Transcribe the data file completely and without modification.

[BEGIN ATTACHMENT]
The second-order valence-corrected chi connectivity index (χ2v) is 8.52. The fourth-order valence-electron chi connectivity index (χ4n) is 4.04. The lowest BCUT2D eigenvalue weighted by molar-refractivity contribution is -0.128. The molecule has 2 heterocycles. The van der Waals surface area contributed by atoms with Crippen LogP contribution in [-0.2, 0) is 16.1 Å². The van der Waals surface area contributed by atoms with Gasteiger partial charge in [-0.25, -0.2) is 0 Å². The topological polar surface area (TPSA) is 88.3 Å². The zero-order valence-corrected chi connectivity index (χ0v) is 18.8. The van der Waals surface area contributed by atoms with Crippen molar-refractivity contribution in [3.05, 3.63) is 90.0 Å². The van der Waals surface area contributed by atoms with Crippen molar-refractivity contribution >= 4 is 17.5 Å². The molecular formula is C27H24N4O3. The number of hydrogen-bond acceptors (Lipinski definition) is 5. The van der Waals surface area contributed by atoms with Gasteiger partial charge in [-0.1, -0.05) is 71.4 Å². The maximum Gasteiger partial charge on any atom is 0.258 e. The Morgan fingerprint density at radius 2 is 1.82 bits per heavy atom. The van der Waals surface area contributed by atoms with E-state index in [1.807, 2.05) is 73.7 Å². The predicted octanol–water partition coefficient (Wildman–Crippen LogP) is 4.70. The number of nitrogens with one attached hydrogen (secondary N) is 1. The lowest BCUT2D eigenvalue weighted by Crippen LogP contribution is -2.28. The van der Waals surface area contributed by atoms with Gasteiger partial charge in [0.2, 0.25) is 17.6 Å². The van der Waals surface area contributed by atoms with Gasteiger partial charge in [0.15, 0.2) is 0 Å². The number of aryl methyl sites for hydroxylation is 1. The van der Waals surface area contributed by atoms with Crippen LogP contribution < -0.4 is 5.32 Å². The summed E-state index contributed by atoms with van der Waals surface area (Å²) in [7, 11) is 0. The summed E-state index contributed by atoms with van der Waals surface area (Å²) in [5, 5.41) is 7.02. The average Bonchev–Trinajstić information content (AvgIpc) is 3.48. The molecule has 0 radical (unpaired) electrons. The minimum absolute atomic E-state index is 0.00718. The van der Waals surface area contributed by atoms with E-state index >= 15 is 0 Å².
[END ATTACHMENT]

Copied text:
The second-order valence-corrected chi connectivity index (χ2v) is 8.52. The fourth-order valence-electron chi connectivity index (χ4n) is 4.04. The lowest BCUT2D eigenvalue weighted by molar-refractivity contribution is -0.128. The molecule has 2 heterocycles. The van der Waals surface area contributed by atoms with Crippen LogP contribution in [-0.2, 0) is 16.1 Å². The van der Waals surface area contributed by atoms with Gasteiger partial charge in [-0.25, -0.2) is 0 Å². The topological polar surface area (TPSA) is 88.3 Å². The zero-order valence-corrected chi connectivity index (χ0v) is 18.8. The van der Waals surface area contributed by atoms with Crippen molar-refractivity contribution in [3.05, 3.63) is 90.0 Å². The van der Waals surface area contributed by atoms with Crippen molar-refractivity contribution >= 4 is 17.5 Å². The molecular formula is C27H24N4O3. The number of hydrogen-bond acceptors (Lipinski definition) is 5. The van der Waals surface area contributed by atoms with Gasteiger partial charge in [-0.1, -0.05) is 71.4 Å². The maximum Gasteiger partial charge on any atom is 0.258 e. The Morgan fingerprint density at radius 2 is 1.82 bits per heavy atom. The van der Waals surface area contributed by atoms with E-state index in [1.807, 2.05) is 73.7 Å². The predicted octanol–water partition coefficient (Wildman–Crippen LogP) is 4.70. The number of nitrogens with one attached hydrogen (secondary N) is 1. The lowest BCUT2D eigenvalue weighted by Crippen LogP contribution is -2.28. The van der Waals surface area contributed by atoms with Gasteiger partial charge in [0.2, 0.25) is 17.6 Å². The van der Waals surface area contributed by atoms with Gasteiger partial charge in [0.15, 0.2) is 0 Å². The number of aryl methyl sites for hydroxylation is 1. The van der Waals surface area contributed by atoms with Crippen LogP contribution < -0.4 is 5.32 Å². The summed E-state index contributed by atoms with van der Waals surface area (Å²) in [7, 11) is 0. The summed E-state index contributed by atoms with van der Waals surface area (Å²) in [5, 5.41) is 7.02. The average Bonchev–Trinajstić information content (AvgIpc) is 3.48. The molecule has 0 radical (unpaired) electrons. The minimum absolute atomic E-state index is 0.00718. The van der Waals surface area contributed by atoms with E-state index >= 15 is 0 Å².